Donate to a shelter
Keep a Christmas Joy journal
Enjoy little moments
Visit a Christmas market
Learn about Christmas others traditions (historical / cultural)
You can share some of my Christmas bucket list ideas or create your own. Have fun with it and know that it can look very different from family to family and from person to person.
We also encourage our family to focus more on spending time and doing fun or relaxing activities rather than worrying about getting the best gifts. If I’ve learned anything since becoming a parent it is that children forget about their toys in a heartbeat the minute a new one comes along. On a day like Christmas where children get up to 10 or more gifts some of those toys do not see the light of day after Christmas Day.
Outings, experiences & vacations are “valued by children, both in the moment and for long afterward in their memory,” psychologist and best-selling author Oliver James explained to The Telegraph. “It’s all about talking nonsense with your parents, sharing an ice cream and moments of time in which your interests are genuinely taken into account. So if you’re going to spend money on something, it’s pretty clear which option makes more sense.”
As long as you don’t spend outside of your means or get too stressed out trying to ‘find’ the best gifts it’s fine to give gifts, particularly if they’ll be used, useful or they’ll bring genuine long term benefits. If it feels like you need to ‘find’ a gift then perhaps consider giving an experience instead. Remember that giving gifts isn’t a tradition for everyone everywhere so don’t feel like you have to stick to that tradition if it doesn’t work for you.
Now let's talk about Santa… or let's not. It’s up to you
Some families carry on the tradition of Santa Claus while others ‘nip it in the bud’ and decide they want their children to know the truth early on in life. Following my tradition of “Peace Must Prevail” Santa Claus is not something that I spend much time worrying about. I’ve decided to follow my child’s understanding and impression and be there to humour or explain if need be. I don’t believe that telling a child that Santa does not exist will ruin their childhood, so I am open to doing that, but also, I don’t believe that it is harmful in allowing them to believe that Santa exists, so I’m open to that too.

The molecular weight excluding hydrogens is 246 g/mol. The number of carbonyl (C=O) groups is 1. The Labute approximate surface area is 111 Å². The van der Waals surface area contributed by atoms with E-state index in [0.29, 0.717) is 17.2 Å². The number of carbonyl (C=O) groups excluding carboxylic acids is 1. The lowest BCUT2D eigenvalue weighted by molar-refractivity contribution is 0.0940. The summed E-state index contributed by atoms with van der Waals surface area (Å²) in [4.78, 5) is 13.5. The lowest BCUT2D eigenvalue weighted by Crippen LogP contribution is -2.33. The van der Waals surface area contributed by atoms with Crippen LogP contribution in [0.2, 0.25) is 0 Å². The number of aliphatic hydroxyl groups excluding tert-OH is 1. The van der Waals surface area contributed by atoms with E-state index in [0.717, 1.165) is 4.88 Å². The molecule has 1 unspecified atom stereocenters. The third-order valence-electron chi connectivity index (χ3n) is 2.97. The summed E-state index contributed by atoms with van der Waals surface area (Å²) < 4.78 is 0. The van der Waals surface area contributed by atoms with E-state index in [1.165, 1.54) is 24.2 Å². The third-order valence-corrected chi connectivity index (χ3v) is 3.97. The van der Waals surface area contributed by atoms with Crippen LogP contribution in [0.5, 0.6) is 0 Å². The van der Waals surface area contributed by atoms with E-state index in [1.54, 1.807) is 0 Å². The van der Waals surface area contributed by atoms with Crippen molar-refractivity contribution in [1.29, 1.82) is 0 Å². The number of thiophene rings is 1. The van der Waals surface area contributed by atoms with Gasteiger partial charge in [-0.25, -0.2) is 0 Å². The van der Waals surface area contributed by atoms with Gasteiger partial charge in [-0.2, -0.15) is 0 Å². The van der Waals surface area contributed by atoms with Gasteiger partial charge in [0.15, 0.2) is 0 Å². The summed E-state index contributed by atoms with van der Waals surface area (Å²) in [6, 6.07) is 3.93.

For me, over the years Christmas was sometimes about Santa, sometimes a religious celebration, and sometimes about doing what everyone else does for the sake of it. Now, Christmas is genuinely about love, family, fun and doing what we want because it is our lives, it is our Christmas and traditions are changeable.
So you needn’t do much research outside of yourself to determine whether or not you will introduce or keep the story of Santa going with your own children. You know them best and you know how you felt - that's enough to make a decision. Similarly, I’d just like to take a moment to remind you that no-one else has a right to judge the way you chose to talk to your kids about Santa and Christmas - just as none of us have any right to judge anyone else.
Happy Festive Season. As always, I'm sending you love and light.